Forest ecology and management has been my interest since I was an undergraduate student. Since then, I have conducted research on forest ecology and managed a forest management program. I chose to study forestry at the School of Forestry, Northern Arizona University to have a deeper and wider understanding on forest management and conservation by interdisciplinary approach. It was one of the best decisions in my life so far.
The USAID-CIFOR Fellowship Program has helped me to achieve my life goals to study abroad in the US and to pursue my dream to become a forest ecologist. My experienced study in the NAU has shaped me into a better person not only in academic and professional life but also in my personal life. I enjoyed learning in different cultures and felt grateful with the warmness of the NAU family who has always been helpful and supportive.
During my time in the program, I truly enjoyed doing fieldwork in North Sumatra with my advisor. I was able to learn useful research methods, problem solving, and leadership from him. I also gained skills and knowledge that I needed through fieldwork in many ecosystems in Arizona with help of lecturers in the NAU. In addition, I was also able to present my research in three leading forestry conferences and published my research in an international peer-reviewed journal.
Impacts of Wildfire on Pinus merkusii and Other Forest Ecosystems, Indonesia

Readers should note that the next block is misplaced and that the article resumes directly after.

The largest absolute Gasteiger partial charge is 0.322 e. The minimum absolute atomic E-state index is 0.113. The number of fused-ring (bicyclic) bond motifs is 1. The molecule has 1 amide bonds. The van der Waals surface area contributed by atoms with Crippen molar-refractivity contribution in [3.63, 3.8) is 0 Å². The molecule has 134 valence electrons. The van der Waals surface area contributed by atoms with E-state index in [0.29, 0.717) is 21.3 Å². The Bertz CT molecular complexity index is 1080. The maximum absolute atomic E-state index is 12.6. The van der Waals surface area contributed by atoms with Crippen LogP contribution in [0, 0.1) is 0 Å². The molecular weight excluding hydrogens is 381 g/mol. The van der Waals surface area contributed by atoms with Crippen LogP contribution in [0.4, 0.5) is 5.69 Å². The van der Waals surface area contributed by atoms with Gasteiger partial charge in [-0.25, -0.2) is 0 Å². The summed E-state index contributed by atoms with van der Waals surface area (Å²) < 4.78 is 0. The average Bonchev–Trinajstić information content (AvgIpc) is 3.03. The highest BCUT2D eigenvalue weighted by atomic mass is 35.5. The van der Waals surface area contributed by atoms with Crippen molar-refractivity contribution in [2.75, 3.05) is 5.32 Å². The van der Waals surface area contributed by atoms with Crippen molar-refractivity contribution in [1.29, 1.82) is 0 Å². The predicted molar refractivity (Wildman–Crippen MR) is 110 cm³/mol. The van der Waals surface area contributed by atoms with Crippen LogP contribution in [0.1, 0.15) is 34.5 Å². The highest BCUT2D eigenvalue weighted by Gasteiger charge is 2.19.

Diverse forests of Indonesia have been severely affected by megafires, but the impact of fire on forest vegetation in this region has not been widely studied. We reviewed papers following a systematic methodology to assess the state of the literature on the impact of fires in non-peatland tropical forests of Indonesia. In total, we found 15 papers written in English and 3 papers written in Bahasa Indonesia. Most research has been done in Kalimatan, particularly in East Kalimantan (15 out of 18), with only 2 research projects conducted in Sumatra, and one in Java. In general, forest fires changed forest structure and composition. Fires killed almost all seedling, sapling, and small trees in the under- and mid-story layers. One of the unique species in Indonesian forests, the world´s southernmost naturally distributed pine called Pinus merkusii or Tusam, is fire-prone in some southeast Asian habitats. However, its fire ecology has rarely been examined in Indonesia, despite its prominence for resin production. We quantify differences between burned and unburned P. merkusii forests in the Tapanuli and Kerinci regions of Sumatra. Fires killed more than 60% of P. merkusii trees and reduced tree biomass and carbon by about 40%. Fire killed trees of all sizes up to 60 cm diameter at breast height (DBH), but preferentially killed small trees with DBH less than 10 cm. With increasing pressure of climate change, fire is predicted to become more severe, frequent, and widespread. Increasing research to develop reliable information on fire effects is urgently needed.